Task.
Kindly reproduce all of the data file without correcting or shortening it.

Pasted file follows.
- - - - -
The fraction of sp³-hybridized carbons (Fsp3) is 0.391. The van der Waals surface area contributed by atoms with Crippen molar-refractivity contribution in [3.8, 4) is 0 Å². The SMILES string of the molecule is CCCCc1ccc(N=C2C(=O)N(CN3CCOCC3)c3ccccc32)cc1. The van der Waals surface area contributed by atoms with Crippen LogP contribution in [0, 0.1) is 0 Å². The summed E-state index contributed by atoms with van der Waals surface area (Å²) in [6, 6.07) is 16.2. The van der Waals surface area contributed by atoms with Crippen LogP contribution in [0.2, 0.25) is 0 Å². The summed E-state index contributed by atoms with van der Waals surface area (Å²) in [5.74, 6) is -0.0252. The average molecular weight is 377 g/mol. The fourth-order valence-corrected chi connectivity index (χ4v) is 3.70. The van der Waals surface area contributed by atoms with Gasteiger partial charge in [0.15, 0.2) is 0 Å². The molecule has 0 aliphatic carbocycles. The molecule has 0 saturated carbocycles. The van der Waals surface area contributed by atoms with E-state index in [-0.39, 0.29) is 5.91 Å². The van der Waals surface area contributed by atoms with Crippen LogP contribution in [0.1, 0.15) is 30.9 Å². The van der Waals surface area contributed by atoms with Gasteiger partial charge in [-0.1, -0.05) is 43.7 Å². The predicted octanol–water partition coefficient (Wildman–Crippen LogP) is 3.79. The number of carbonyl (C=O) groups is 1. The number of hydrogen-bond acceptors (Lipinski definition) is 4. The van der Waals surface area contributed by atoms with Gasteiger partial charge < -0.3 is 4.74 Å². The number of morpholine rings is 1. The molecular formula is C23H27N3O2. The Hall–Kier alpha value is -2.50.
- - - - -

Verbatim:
The fraction of sp³-hybridized carbons (Fsp3) is 0.391. The van der Waals surface area contributed by atoms with Crippen molar-refractivity contribution in [3.8, 4) is 0 Å². The SMILES string of the molecule is CCCCc1ccc(N=C2C(=O)N(CN3CCOCC3)c3ccccc32)cc1. The van der Waals surface area contributed by atoms with Crippen LogP contribution in [0, 0.1) is 0 Å². The summed E-state index contributed by atoms with van der Waals surface area (Å²) in [6, 6.07) is 16.2. The van der Waals surface area contributed by atoms with Crippen LogP contribution in [0.2, 0.25) is 0 Å². The summed E-state index contributed by atoms with van der Waals surface area (Å²) in [5.74, 6) is -0.0252. The average molecular weight is 377 g/mol. The fourth-order valence-corrected chi connectivity index (χ4v) is 3.70. The van der Waals surface area contributed by atoms with Gasteiger partial charge in [0.15, 0.2) is 0 Å². The molecule has 0 aliphatic carbocycles. The molecule has 0 saturated carbocycles. The van der Waals surface area contributed by atoms with E-state index in [-0.39, 0.29) is 5.91 Å². The van der Waals surface area contributed by atoms with Crippen LogP contribution in [0.1, 0.15) is 30.9 Å². The van der Waals surface area contributed by atoms with Gasteiger partial charge in [-0.1, -0.05) is 43.7 Å². The predicted octanol–water partition coefficient (Wildman–Crippen LogP) is 3.79. The number of carbonyl (C=O) groups is 1. The number of hydrogen-bond acceptors (Lipinski definition) is 4. The van der Waals surface area contributed by atoms with Gasteiger partial charge < -0.3 is 4.74 Å². The number of morpholine rings is 1. The molecular formula is C23H27N3O2. The Hall–Kier alpha value is -2.50.